The folks on the tour boat were watching the sealions on the south side. The sealions which are usually hauled out on the rocks there these days, were almost all hanging out in the water where it was a few degrees warmer than the air and even cozier for a wet animal in the wind.

The lawn was freshly crushed, by four Northern Elephant Seals today. It certainly beats mowing. All but the one with the skin condition woke up after a profound 33 hour sleep to “romp” in the grass. The two young males sparred and a larger male and female practiced for parenthood. They all conked out after about three hours of activity and are now back into deep sleeps. The tagged one (5850) left yesterday afternoon and was not seen today.

Young male Northern Elephant Seals practicing for battle. One can see why size matters in this game.

Young male Northern Elephant Seals practicing for battle. One can see why size matters in this game.

Male (left) and female Northern Elephant Seals romping in the grass.

Northern Elephant Seals romping in the grass. The tulips in the background are now firmly squashed.

The Mist Maidens, which I mentioned a few days ago, are a rare plant found on Race Rocks and they seem to be doing really well. They don’t live in places frequented by the elephant seals so are safe from that threat. I will repeat Courtney’s documentation protocol in May to confirm or deny my qualitative impression that they are doing well.

Tracy's Mist Maidens, or Romazoffia tracyi are a rare plant that appears to be making a come-back on Great Race Island in the Race Rocks Ecological Reserve.

Tracy’s Mist Maidens, or Romazoffia tracyi is a rare plant that appears to be making a come-back on Great Race Island in the Race Rocks Ecological Reserve. It is an early bloomer with delicate white flowers.

The solar panels did not put out much energy today as could be expected from the low light levels. I had to start the generator early and run it a little longer, due to low solar power. It would really be great to have a small, bird-impermeable, wind generator for days like today and to supplement, the rest of the time, as it is usually windy here.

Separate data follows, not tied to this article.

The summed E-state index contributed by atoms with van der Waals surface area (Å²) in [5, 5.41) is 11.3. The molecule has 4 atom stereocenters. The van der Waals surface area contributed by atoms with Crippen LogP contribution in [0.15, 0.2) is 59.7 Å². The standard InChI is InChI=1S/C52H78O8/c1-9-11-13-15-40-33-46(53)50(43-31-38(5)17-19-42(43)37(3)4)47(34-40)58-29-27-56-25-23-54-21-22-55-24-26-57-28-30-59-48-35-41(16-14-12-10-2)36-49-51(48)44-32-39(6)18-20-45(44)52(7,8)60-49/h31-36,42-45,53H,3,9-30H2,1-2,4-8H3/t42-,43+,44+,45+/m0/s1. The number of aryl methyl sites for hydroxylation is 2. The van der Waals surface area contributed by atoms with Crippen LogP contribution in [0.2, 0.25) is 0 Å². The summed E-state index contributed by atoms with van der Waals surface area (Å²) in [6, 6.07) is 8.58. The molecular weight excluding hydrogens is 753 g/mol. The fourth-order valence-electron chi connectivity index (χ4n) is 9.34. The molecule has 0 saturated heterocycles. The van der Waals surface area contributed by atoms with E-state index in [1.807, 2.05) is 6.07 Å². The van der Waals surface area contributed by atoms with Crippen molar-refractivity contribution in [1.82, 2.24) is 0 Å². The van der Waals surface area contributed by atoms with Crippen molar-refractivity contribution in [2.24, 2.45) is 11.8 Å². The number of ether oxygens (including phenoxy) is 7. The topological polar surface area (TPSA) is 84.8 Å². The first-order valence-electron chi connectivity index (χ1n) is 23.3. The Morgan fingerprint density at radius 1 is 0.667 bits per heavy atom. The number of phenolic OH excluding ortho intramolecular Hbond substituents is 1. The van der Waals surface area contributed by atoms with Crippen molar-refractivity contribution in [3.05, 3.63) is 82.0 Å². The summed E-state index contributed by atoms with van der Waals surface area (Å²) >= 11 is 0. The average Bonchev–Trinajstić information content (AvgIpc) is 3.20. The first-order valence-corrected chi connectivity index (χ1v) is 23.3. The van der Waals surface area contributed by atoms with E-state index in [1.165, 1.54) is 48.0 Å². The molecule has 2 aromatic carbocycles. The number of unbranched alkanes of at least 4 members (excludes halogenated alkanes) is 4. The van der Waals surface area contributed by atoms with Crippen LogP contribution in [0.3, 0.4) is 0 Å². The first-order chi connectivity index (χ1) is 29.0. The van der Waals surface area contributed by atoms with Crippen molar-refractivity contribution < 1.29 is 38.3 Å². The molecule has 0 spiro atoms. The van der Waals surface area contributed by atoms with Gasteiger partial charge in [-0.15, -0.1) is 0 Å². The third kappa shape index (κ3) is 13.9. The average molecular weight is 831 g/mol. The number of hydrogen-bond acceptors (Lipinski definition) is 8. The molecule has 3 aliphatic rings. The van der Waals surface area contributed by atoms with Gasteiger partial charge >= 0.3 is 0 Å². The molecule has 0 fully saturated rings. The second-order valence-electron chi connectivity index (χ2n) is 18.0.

Other than the daily chores, I concentrated on risk mitigation today starting with locating and going through first aid kits. I tried to order first aid supplies and started a health, safety and environment risk mitigation report.

April 12

As the sun set, the wind shifted around to south-southeast after blowing about 10 knots  from a westerly direction most of the day. The snow line across the Strait is very low and the chill in the air continues. Although there was some sunshine today producing a high solar radiation reading of 1,000 watts/m2, there was also a lot of cloud. The barometer reached a high of 1020 hPa mid-day and then began to fall. The forecast is for southeast showers switching back to westerlies tomorrow afternoon.

Only one tour boat was observed in the Ecological Reserve today and although there were dozens of sports-fishing boats all around the reserve none were observed inside.